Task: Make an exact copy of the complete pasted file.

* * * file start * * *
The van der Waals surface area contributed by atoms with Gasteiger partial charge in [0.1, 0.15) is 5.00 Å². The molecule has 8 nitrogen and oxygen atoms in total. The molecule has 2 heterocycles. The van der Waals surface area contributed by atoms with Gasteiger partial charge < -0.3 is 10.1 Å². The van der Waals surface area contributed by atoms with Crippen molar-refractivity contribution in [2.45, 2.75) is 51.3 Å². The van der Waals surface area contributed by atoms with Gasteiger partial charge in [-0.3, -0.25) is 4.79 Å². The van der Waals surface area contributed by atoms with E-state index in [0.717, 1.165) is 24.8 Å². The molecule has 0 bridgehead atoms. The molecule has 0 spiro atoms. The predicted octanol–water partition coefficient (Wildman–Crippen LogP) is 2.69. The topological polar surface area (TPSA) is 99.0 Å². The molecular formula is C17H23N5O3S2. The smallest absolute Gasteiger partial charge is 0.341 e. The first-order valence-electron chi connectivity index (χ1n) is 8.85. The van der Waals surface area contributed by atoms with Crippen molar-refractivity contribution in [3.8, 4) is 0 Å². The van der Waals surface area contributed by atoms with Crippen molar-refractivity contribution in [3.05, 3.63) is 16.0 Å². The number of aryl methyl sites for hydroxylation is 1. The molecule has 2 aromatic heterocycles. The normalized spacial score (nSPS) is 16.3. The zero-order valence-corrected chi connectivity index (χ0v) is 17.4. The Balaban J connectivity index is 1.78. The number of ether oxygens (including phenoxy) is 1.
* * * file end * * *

The van der Waals surface area contributed by atoms with Gasteiger partial charge in [0.1, 0.15) is 5.00 Å². The molecule has 8 nitrogen and oxygen atoms in total. The molecule has 2 heterocycles. The van der Waals surface area contributed by atoms with Gasteiger partial charge < -0.3 is 10.1 Å². The van der Waals surface area contributed by atoms with Crippen molar-refractivity contribution in [2.45, 2.75) is 51.3 Å². The van der Waals surface area contributed by atoms with Gasteiger partial charge in [-0.3, -0.25) is 4.79 Å². The van der Waals surface area contributed by atoms with E-state index in [0.717, 1.165) is 24.8 Å². The molecule has 0 bridgehead atoms. The molecule has 0 spiro atoms. The predicted octanol–water partition coefficient (Wildman–Crippen LogP) is 2.69. The topological polar surface area (TPSA) is 99.0 Å². The molecular formula is C17H23N5O3S2. The smallest absolute Gasteiger partial charge is 0.341 e. The first-order valence-electron chi connectivity index (χ1n) is 8.85. The van der Waals surface area contributed by atoms with Crippen molar-refractivity contribution in [3.8, 4) is 0 Å². The van der Waals surface area contributed by atoms with Crippen molar-refractivity contribution in [3.05, 3.63) is 16.0 Å². The number of aryl methyl sites for hydroxylation is 1. The molecule has 2 aromatic heterocycles. The normalized spacial score (nSPS) is 16.3. The zero-order valence-corrected chi connectivity index (χ0v) is 17.4. The Balaban J connectivity index is 1.78. The number of ether oxygens (including phenoxy) is 1.